I was asked again to speak at the Memorial and Dedication Service of the three universities at Bonython Hall, February 28, 2007. It commemorates all people who bequeathed their bodies to medical science and dedicates students to the study of anatomy.
My part was to address the students, probably three quarters of the congregation of about 250 people (last year I spoke to the family and friends of donors). Below is a copy of my address.
It was wonderful seeing students taking up my challenge at the end of proceedings. In fact I even saw students and donor families swapping details, new friendships being developed!
A wonderful and very special event!
Last week I visited a miracle worker.
I’ve been visiting her regularly over the last month or so.
She’s a healer.
No drugs are involved. I arrive in pain and I leave feeling like a normal human being again.
She is, of course, my physiotherapist!
I told her about today’s Memorial Service and she told me how invaluable her anatomy lessons were when she did her training: of the way her Professor gathered the class around before they began anatomy classes and they talked about respect for these bodies donated, not just for their sakes as students, but for the whole noble vocation of healing. “How absolutely amazing it was to dissect a human body”, she said, “what a privilege!”
Anyway, I realised then that I too am a beneficiary of this wonderful gift we honour today!
My physio is amazing – but her knowledge and skill have not come easily, but through years of careful study and practice.
But I not only benefit because she knows how my body works – or rather has stopped working! – and she knows what can be done about it; I benefit in another way too!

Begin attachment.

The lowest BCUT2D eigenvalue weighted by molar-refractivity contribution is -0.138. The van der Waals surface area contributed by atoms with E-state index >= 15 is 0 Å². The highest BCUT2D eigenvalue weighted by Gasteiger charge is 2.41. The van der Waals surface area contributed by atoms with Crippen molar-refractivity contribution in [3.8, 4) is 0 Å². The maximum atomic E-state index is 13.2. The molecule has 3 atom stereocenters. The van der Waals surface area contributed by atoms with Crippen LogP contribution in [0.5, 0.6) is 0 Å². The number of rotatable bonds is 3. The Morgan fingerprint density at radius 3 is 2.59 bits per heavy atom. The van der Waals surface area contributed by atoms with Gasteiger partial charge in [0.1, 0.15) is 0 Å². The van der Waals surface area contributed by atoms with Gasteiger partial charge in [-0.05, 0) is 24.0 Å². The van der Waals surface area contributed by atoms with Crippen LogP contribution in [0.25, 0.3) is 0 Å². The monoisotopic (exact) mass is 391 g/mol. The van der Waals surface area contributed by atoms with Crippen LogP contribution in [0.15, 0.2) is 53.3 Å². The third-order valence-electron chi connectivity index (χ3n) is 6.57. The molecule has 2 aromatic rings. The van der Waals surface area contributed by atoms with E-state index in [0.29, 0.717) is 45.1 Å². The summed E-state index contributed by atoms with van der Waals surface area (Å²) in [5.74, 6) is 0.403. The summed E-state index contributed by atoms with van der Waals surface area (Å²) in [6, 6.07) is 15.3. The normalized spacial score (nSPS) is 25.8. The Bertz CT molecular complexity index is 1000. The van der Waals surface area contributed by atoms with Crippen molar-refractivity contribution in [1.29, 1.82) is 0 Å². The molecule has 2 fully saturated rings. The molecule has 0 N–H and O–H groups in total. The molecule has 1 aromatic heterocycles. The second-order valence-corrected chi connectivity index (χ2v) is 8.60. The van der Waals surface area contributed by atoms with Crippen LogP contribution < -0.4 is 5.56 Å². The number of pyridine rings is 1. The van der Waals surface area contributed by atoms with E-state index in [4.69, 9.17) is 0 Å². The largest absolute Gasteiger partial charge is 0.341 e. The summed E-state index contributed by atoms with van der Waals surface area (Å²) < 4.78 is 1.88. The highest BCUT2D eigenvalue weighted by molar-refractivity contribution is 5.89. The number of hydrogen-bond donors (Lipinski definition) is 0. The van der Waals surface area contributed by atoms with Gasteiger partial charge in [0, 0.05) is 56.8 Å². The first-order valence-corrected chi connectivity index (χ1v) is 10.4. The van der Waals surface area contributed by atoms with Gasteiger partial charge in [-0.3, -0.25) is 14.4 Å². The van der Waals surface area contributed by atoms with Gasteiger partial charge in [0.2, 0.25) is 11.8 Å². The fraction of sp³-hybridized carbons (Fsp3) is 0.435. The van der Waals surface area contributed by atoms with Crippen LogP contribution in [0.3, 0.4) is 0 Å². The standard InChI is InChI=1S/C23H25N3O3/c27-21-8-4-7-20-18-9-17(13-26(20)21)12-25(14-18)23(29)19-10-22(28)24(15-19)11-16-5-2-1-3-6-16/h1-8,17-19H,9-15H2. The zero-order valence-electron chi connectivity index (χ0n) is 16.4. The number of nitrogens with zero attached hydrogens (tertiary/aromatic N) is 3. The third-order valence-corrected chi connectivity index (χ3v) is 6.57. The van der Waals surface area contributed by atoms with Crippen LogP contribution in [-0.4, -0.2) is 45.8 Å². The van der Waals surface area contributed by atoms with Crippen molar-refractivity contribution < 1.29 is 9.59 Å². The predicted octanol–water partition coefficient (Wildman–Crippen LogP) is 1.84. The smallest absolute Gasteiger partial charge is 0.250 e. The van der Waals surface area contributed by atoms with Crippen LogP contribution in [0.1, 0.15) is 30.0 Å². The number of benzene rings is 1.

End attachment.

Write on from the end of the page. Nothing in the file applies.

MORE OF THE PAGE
I am now the recipient of the care and respect engendered by her Professors for the human person throughout her training. There’s much more to healing than just the physical.
As a chaplain my occupation involves listening to people. I have to say I think it’s pretty sad when I hear people report that they went to a doctor and they felt “not listened to”, as though they were just another problem to be “solved”. It seems to be more prevalent between male doctors and female patients. But, in any case, none of us like to be de-humanised in this way. We all need to be treated with respect. The daily news suggests that’s easier said than done!
To the new students – congratulations for making it in! You’re at the beginning of a very challenging stage in your lives.
I have two challenges for you.
As you stand with the scalpel in your hand for your first dissection, you may be overwhelmed with all kinds of feelings. You may be scared stiff that you’ll muck up. Or you may be overcome with a sense of awe and wonder. Whatever your feelings, take note of them. Take the time to decipher these messages. For they are, in the end, as important to learn from as the first cut you make.
Secondly, you might do something for yourself this evening. When our Memorial Service is over, stop for the refreshments provided at the back of the hall. Leave your friends and take the courage to seek out someone from the families and friends of those who have donated their bodies to science – and make yourself known. Don’t worry about what to say. Just say hello, introduce yourself and then wait…listen. I think you will find appreciation… appreciation that you have made the first move…appreciation for the opportunity to meet someone face too face, person to person, who will benefit from their sacrifice. Your gesture of gratitude will not only contribute to salving their grief, it will also enlarge your world, expand your humanity.
This is at the heart of all religion – to take the other into one’s heart and be transformed by it.
Will you accept the two challenges? Make it your habit to take note of your feelings, even if it doesn’t appear in the curriculum. And make it a habit to make the first move, to create the space for the kind of listening that heals.
The candle I light is for you, students and teachers.
The candle brings light and warmth.
At the beginning of this academic year, may our professions and our lives be so.